On the other side of the moon is AI-generated art, which is created in a different way using machine learning techniques such as neural networks. This art can take much more effort to produce, as you need to train a neural network on a large dataset of images, and only then can you use the trained network to create some artwork. Although the artist has some control over the parameters of the neural network and the data used to train it, the final output will never be the same and will be determined by the network itself.

What else can we do besides AI?

Obviously, there are countless ways to make art and be creative, but it’s always nice to mention things in the hopes of sparking someone’s creativity.

We have so many different tools at our disposal, from engines, programs, algorithms, actual physical machines, printers, sensors, and tons of other technical stuff, that the amount of possibilities and capabilities becomes overwhelming.

Sometimes it’s really nice to take a step back to the simpler things and explore the horizon. Combining art with other subjects like math or programming can yield amazing results. Taking mathematical formulas and using them to create complex images (fractal art) that show self-similarity at different scales with infinitely detailed patterns from simple equations has always amazed me. The same goes for creating algorithmic sculptures, forms that are impossible to create by human hands alone but can be designed through computational processes and manufactured using 3D printing technology.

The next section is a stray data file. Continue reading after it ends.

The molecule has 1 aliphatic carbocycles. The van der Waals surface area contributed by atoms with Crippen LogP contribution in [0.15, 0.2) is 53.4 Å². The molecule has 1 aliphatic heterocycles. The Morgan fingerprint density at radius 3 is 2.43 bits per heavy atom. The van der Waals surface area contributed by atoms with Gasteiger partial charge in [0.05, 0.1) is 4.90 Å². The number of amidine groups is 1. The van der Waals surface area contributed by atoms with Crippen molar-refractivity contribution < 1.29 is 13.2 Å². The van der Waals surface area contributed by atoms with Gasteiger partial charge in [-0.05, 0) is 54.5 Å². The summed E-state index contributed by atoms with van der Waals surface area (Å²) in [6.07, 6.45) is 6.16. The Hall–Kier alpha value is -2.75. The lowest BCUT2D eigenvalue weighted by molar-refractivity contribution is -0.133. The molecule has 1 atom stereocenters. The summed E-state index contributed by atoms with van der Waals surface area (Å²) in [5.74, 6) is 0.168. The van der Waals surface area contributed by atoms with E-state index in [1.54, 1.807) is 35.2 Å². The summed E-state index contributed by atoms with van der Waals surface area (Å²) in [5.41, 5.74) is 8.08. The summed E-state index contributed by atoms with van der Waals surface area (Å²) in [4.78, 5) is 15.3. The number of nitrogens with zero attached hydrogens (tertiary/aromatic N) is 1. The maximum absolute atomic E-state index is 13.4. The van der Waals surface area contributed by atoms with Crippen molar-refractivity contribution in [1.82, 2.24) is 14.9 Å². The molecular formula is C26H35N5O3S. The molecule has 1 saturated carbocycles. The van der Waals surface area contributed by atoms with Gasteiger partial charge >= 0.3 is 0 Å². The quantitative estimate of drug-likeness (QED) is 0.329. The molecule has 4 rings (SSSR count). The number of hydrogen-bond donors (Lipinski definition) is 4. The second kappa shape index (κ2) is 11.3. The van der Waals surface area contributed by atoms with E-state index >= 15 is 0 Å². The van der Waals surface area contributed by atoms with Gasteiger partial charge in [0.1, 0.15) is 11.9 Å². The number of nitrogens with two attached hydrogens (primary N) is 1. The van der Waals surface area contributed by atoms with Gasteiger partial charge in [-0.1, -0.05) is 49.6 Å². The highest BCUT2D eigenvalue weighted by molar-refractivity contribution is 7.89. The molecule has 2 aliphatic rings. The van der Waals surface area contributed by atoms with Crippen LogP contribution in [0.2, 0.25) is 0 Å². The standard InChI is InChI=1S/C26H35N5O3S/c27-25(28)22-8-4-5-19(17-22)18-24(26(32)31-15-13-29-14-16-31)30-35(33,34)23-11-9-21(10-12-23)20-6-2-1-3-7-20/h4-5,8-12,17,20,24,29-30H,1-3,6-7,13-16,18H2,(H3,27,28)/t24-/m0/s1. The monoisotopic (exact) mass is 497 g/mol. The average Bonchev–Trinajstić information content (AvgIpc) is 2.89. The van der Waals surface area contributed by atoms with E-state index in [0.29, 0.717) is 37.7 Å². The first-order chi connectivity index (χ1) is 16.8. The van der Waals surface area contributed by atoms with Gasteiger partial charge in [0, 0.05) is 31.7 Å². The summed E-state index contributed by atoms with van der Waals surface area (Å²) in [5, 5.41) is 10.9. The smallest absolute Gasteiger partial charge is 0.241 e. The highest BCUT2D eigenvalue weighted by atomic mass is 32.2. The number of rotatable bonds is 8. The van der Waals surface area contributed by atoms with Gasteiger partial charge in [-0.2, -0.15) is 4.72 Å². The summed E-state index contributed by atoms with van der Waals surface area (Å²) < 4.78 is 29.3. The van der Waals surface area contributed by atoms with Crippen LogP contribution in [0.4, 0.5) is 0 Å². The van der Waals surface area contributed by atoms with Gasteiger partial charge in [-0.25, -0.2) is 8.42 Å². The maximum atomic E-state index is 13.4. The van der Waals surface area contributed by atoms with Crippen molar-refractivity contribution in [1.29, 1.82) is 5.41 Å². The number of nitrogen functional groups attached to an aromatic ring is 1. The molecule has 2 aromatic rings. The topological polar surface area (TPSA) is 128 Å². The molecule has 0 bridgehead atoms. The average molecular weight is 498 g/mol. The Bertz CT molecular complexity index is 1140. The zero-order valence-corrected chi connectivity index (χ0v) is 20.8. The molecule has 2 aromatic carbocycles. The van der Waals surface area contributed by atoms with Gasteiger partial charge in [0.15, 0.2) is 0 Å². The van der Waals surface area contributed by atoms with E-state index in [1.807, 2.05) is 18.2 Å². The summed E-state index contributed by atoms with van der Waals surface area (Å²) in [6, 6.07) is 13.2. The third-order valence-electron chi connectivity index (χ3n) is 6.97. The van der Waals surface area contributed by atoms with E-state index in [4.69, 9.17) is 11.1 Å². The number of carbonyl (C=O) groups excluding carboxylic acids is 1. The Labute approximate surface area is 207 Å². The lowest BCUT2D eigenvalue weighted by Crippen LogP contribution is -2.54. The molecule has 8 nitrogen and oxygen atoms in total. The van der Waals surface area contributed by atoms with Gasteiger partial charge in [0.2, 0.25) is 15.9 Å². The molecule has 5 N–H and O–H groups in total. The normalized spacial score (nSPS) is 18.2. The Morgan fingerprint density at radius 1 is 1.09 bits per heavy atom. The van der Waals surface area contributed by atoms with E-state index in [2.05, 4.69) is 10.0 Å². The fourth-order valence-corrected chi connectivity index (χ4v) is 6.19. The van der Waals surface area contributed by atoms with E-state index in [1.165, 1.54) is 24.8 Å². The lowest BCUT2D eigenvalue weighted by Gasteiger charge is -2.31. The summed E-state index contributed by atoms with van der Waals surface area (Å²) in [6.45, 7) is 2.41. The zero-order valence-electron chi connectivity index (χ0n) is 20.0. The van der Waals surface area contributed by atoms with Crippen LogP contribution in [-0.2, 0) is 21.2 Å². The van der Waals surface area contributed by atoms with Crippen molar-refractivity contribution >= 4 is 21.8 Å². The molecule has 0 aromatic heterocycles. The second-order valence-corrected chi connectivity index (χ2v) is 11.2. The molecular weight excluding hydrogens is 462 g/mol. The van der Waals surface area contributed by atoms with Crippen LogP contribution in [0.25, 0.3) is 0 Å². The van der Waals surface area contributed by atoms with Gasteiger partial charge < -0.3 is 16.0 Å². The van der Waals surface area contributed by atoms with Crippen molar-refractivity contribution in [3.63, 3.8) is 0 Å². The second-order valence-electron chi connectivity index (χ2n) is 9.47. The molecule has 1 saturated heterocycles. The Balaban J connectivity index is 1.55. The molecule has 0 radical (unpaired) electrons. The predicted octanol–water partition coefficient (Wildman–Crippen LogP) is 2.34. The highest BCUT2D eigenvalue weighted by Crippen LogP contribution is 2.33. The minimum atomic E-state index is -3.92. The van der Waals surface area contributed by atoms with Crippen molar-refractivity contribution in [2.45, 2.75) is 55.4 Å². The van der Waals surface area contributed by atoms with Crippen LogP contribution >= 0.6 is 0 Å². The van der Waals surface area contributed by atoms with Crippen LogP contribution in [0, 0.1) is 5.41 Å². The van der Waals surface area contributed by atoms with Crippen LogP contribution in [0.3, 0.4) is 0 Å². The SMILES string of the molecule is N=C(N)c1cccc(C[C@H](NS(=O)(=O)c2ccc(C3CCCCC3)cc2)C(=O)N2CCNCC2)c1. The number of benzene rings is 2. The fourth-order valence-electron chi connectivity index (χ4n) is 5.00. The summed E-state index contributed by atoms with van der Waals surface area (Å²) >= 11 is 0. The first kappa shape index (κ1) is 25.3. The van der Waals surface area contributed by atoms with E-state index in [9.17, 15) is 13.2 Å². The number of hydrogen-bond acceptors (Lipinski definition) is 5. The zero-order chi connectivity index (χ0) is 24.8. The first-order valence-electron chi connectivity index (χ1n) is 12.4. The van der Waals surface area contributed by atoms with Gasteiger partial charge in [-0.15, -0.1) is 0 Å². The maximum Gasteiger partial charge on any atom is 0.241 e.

There is another example that I really like, and that is image corruption or glitching. There are many ways to do this, and some ways are smarter than others, but the easiest thing to do is to modify the source code of an image and get some interesting results with very little manipulation. All you need is Notepad++ or another text editor and an image you want to modify. When you open an image with a text editor, what you’ll see is essentially the raw binary data of the image file represented as text. This binary data encodes all the information needed to display the image, such as color values for each pixel, image dimensions, compression type, and possibly metadata about the image. The cool thing about this is that you don’t need to understand it, all you need to do is pick a few lines of code, copy them, and paste them in place of some other lines somewhere else in the file. Just a few repetitions are enough to change the original image to an unrecognizable point.

Here is an example of the corrupted image:



It is much easier to be creative and create art now, but I still think that AI at this stage is just a tool that can be used to create things, rather than an actual artist. There is definitely art in what is generated by all these AI models, but mostly because it relies on data generated by humans and often requires input from us, which means we have to put in a little effort to generate some ideas and foster our creativity. Most of the work for us is still in growing the idea rather than implementing it. However, there are many opinions and that makes it interesting.

This article is part of XPRT.#16. You can download the magazine here